Seagulls don't have to be only at the seashore
Funny question, Clark. The simple answer is that the term seagull is a misnomer.
Sure, they'll be found along the seashores, but they could be the same species we find so common along our non-saltwater Great Lakes.
There are 23 North American species belonging to the family Laridae, or gulls. In the Great Lakes region, the most common species is the ring-billed gull. Some call them "flying rats."
The ring-billed gull is one of the most abundant species across North America. So, you'll see them flying around Grand Haven's sand as well as when you're vacationing in Florida and other parts of the country.
"The ring-billed gull population has been increasing steadily in recent history, with the North American population estimated at 3-4 million," according to information from the Wild Goose Chase Inc. website. "... The ring-billed gull is a medium-sized gull with a light-gray back and upper wings, and white under parts and yellow legs. It’s most distinguishing characteristic is a distinct black band around a yellow bill."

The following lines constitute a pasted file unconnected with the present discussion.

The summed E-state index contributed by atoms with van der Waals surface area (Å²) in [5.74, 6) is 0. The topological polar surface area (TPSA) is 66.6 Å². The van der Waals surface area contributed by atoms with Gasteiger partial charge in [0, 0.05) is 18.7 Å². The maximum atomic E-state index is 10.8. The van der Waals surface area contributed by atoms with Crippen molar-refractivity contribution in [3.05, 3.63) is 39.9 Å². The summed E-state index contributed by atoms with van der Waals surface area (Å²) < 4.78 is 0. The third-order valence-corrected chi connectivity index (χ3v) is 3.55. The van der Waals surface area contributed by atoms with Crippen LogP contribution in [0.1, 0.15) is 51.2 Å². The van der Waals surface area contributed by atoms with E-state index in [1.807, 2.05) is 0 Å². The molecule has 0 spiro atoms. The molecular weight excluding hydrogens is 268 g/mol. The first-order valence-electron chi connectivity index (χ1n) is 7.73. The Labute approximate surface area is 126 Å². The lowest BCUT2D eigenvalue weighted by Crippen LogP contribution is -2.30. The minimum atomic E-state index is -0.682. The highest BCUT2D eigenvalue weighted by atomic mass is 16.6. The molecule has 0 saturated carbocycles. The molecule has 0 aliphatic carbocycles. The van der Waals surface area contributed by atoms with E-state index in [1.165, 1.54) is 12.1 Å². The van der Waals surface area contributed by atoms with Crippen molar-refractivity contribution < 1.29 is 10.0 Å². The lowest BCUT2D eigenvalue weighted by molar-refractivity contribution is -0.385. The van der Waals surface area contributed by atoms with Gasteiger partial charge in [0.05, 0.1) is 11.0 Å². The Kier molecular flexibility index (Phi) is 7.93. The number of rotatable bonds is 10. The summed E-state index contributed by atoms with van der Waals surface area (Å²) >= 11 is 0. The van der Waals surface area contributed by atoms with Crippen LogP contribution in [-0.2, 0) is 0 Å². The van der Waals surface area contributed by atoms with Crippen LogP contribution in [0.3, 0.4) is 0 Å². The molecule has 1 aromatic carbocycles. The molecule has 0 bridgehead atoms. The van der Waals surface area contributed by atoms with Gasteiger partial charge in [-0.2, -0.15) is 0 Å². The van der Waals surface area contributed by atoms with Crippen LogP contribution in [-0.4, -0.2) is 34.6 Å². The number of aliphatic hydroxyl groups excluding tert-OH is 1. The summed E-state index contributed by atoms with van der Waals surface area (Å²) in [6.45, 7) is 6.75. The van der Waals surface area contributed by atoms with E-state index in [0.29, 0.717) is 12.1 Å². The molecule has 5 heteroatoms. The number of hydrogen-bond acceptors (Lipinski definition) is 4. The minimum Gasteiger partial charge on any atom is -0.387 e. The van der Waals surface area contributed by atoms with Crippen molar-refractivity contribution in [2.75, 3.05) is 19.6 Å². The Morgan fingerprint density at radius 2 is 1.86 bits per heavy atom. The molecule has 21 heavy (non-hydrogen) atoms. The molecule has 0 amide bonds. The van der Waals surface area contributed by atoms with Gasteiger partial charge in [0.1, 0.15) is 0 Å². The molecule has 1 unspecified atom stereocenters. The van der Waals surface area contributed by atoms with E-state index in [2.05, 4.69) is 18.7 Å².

Ring-billed gulls don’t attain their adult plumage until their third year, going through various mottled brown plumages in the process.
E. coli in Lake Michigan has been conclusively linked to gull droppings through numerous studies using DNA fingerprinting, the Wild Goose Chasers say. And a new study on the problem is what the Nov. 5 Tribune article referred to by Clark was about: "Seagull problem studied." To read it, click here.
Do you think seagulls are pests at the beach? We asked Tribune online readers that question a few weeks ago. The results of that poll: 48% said yes, 44% said no, 6% said they don't go to the beach and 2% were uncertain.